Over the years one thing that I have resisted collecting is antique samplers. I don't stitch reproduction samplers because I just don't. Many of them are lovely but with the limited time I have, they have not been things that I choose to spend my time on. I have loved collecting antique needlework tools. I still enjoy taking classes and buying threads: silk threads, gold threads and lots of others.
Well, now I have three samplers so I shall probably have to call that a collection. It is not going to grow a much if at all. With limited wall space, I prefer to hang my father's oil paintings, prints that I love and my own work, but this last sampler will be hung at least part of the time. It is fragile enough that it should not hang full time.
The oldest sampler was stitched by Jane Bates in 1791. She was 11 years old when she stitched her sampler. The sampler was purchased in Cumbria. That is a county in the north-west corner or England. The owner bought from the "estate of a lady" and told me that the old samplers usually stay in the family. So perhaps with some work I can find out more.
Here are photos of the front and back. The colors have not faded much but the moths have eaten parts of the background.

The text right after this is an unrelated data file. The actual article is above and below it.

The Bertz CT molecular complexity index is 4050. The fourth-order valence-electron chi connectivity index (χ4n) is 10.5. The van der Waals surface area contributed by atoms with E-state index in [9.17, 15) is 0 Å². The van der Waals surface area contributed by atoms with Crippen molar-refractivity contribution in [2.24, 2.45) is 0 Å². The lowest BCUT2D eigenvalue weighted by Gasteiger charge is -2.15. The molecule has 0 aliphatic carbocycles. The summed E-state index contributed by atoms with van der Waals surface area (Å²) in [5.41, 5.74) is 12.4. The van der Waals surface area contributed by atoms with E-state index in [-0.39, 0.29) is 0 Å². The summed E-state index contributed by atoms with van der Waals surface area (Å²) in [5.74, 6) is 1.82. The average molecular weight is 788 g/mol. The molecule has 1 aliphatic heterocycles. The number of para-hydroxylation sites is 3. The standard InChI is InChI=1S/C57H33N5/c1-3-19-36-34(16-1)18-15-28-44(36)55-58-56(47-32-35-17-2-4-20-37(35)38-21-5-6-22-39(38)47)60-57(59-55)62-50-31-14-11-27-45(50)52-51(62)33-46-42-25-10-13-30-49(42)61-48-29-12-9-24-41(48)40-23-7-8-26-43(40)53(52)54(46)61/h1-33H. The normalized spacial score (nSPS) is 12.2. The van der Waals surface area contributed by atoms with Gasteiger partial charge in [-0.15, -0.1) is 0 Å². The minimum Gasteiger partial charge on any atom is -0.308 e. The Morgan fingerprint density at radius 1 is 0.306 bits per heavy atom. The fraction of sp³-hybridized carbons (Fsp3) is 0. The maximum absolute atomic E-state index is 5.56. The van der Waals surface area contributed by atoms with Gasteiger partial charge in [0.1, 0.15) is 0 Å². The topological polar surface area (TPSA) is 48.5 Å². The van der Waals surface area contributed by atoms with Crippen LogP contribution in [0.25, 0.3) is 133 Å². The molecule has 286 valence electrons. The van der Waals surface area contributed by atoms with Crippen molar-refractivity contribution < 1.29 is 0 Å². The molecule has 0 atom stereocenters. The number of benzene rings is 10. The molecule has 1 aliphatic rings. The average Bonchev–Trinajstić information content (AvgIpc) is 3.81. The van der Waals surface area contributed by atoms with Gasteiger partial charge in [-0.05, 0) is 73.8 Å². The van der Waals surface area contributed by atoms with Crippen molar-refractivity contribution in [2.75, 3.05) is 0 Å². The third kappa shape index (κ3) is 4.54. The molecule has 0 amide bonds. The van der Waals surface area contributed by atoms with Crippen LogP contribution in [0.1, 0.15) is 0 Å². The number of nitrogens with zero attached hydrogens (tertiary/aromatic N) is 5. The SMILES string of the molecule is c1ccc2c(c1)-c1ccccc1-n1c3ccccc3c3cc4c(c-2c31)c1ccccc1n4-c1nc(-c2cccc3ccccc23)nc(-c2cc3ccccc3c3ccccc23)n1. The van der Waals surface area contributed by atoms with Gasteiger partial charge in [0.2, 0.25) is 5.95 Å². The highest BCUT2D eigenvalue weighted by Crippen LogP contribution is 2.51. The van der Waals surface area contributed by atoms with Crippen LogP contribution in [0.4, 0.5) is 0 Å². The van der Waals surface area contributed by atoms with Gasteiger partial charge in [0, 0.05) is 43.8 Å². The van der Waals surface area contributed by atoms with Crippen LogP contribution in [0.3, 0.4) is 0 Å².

This is the back.
The second sampler was stitched by Ann Donaldson who was born on July 6, 1824. She listed many different initials but did include the name of REVd EDW MOISES and E J Faill on the second line of her sampler. It is my conjecture that she was educated or lived at a charity school run by the Reverend.
The final sampler is from Germany and stitched by Helen Trager. I have reproduced this one and an adaptation. The pattern is for sale in several retail outlets. I purchased it from Helen's great niece and she gave me quite a bit of information about her Great-aunt. It is red on white fabric.
My Great-Grandfather, James Morgan Waterfall, emigrated from England in the 1880's. He painted a number of pieces but the only one that I know of now is this one of seals on some rocks. He signed the back: J Waterfall 1901. He painted others with ships in full sail that I would love to see. He was a ship repair man in London but became a shoe maker here. He was so good that people would travel from miles around to have him work on their shoes.
My mother treasured it because she loved her Grandfather. It is dirty and need some restoration but I have hung it up anyway.